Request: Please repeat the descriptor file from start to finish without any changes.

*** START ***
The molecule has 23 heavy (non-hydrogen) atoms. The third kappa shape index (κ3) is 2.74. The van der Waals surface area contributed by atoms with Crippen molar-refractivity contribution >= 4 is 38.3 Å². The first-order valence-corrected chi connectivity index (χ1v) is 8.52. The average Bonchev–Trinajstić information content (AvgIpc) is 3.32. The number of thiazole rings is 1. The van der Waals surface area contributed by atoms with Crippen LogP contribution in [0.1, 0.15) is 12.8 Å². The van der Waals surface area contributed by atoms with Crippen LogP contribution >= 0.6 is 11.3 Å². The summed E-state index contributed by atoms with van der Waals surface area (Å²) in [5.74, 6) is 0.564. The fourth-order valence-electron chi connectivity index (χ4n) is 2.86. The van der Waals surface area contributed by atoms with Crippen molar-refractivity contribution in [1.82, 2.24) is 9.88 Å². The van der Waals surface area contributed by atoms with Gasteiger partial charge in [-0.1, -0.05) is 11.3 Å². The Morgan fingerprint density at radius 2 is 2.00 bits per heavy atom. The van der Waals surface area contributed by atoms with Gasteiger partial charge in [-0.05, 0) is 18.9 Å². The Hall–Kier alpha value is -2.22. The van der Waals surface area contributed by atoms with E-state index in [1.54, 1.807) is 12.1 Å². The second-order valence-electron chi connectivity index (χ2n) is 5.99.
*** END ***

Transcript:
The molecule has 23 heavy (non-hydrogen) atoms. The third kappa shape index (κ3) is 2.74. The van der Waals surface area contributed by atoms with Crippen molar-refractivity contribution >= 4 is 38.3 Å². The first-order valence-corrected chi connectivity index (χ1v) is 8.52. The average Bonchev–Trinajstić information content (AvgIpc) is 3.32. The number of thiazole rings is 1. The van der Waals surface area contributed by atoms with Crippen LogP contribution in [0.1, 0.15) is 12.8 Å². The van der Waals surface area contributed by atoms with Crippen LogP contribution >= 0.6 is 11.3 Å². The summed E-state index contributed by atoms with van der Waals surface area (Å²) in [5.74, 6) is 0.564. The fourth-order valence-electron chi connectivity index (χ4n) is 2.86. The van der Waals surface area contributed by atoms with Crippen molar-refractivity contribution in [1.82, 2.24) is 9.88 Å². The van der Waals surface area contributed by atoms with Gasteiger partial charge in [-0.1, -0.05) is 11.3 Å². The Morgan fingerprint density at radius 2 is 2.00 bits per heavy atom. The van der Waals surface area contributed by atoms with Gasteiger partial charge in [-0.05, 0) is 18.9 Å². The Hall–Kier alpha value is -2.22. The van der Waals surface area contributed by atoms with E-state index in [1.54, 1.807) is 12.1 Å². The second-order valence-electron chi connectivity index (χ2n) is 5.99.